Herbs play well with other plants. In fact, many of them (like rue, catnip, garlic and marigold) make good companion plants for pest control with vegetables and flowers. (When you don't want to use pesticides, companion planting can save you a lot of headaches.) You may even have a lavender plant (at your garden gate, of course), or a rosemary bush as a privacy screen. That's all a little different from having a dedicated herb patch.

Herbs may not be the most beautiful plants around. In fact, some of them can get leggy (that's a polite term for scraggly), and have unimpressive little flowers that look cheerful but hardly photo worthy. Still, there's something magical about a dedicated herb garden. I hate to admit it, but I think it may have something to do with power. It's a powerful feeling, knowing you can run out to a central spot in your garden (say next to the back door) and harvest everything you need for a nice soup, stew or salad in less time than it takes to heat a cup of tea in the microwave.

It's also a pretty nice feeling come harvest time when you realize all that foliage is enough raw material to make herb wreaths, potpourris, herb blends, teas, remedies -- and still have enough left over for next year's seed.

If you're planning an herb garden this season, I've written a number of posts that can help. If I can figure out the CAD software I bought a few seasons ago, I may be compiling some herb layouts that can help, too. While your garden is still in the planning stages, take a look at these past posts for some timely tips:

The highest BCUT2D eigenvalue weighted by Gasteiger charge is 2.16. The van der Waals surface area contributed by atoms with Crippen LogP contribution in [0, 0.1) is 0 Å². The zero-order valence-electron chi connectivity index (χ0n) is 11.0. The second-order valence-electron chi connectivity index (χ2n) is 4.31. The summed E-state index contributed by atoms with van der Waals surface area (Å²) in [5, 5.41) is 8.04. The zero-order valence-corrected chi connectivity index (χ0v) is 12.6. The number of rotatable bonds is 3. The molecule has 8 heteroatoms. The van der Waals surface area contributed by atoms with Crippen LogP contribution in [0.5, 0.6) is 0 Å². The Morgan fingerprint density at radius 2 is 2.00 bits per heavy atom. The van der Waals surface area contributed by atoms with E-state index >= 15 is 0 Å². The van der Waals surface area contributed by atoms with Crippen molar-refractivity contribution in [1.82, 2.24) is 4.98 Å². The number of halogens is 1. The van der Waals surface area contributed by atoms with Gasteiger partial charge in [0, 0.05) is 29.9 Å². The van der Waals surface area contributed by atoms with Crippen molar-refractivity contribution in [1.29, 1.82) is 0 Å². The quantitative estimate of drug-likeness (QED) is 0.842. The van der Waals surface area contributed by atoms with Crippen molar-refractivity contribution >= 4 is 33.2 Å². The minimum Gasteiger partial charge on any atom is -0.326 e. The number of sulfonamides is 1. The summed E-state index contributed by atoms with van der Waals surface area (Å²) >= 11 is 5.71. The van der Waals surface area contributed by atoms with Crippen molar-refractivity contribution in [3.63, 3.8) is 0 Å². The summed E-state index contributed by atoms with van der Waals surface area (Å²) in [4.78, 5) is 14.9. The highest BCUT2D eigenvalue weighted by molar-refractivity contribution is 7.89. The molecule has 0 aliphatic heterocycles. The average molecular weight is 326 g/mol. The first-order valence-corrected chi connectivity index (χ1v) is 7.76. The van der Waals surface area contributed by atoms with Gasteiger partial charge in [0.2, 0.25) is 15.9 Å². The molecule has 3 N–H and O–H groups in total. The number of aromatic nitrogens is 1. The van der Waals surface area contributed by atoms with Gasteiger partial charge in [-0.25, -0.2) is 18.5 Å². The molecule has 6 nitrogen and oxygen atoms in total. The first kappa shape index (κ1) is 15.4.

Planning Your First Herb Garden 

5 Herb Growing Quick Tips

10 Herbs for Your Spring Garden 

 Top 10 Most Overlooked Herbs

Photo by .Saintfevrier at el.wikipedia [CC-BY-3.0-gr (], from Wikimedia Commons


Homemade Spice Blends -Tuesday Odds and Ends

Herbs and spices enhance the foods you prepare -- no doubt. Sometimes they add new flavors; sometimes they're so subtle they manage to make the native flavors of ingredients more vivid without standing out themselves. Black pepper, paprika and nutmeg are some examples that come to mind.

It isn't surprising you can find lots of spice blends at your local market. From pickling spice to pumpkin spice to blends that work well with, say, shellfish (like Old Bay), seasonings add savor to food.

They do it the easy way, too. Granny used to put a nice chicken or beef stock on to simmer in a process that sometimes took 24 hours and a dozen different steps. Today we might have 24 minutes to get a whole meal on the table. Flavorful, wholesome herb and spice blends help us do that.

Over the years, I've perfected some herb and spice recipes for my own use, including flavored salts and sugars. I whip them up as needed throughout the year. I like preparing them in small batches because that way I control the ingredients -- and, well, it's fun. It's cost effective, too. I grow many (most) of the herbs, and buy the spices in bulk.

I also prepare blends as special gifts. They make nice hostess and holiday gifts. It's easy to experiment, too.  Here's an example: Say you decide to make stew. You add thyme, rosemary, a bay leaf, black pepper and a little marjoram. It turns out great. Remember the proportions, increase the quantities and create a blend of your own.

Take Control of Your Herb Rack

I also have better control over what's in an herb blend if I make it myself. There are a number of issues to consider, from how much sodium and filler may be in a product, to how long it's been sitting in a warehouse somewhere. I can also grow herb varieties I know are flavorful when used in cooking, like Italian oregano or flat leaf parsley.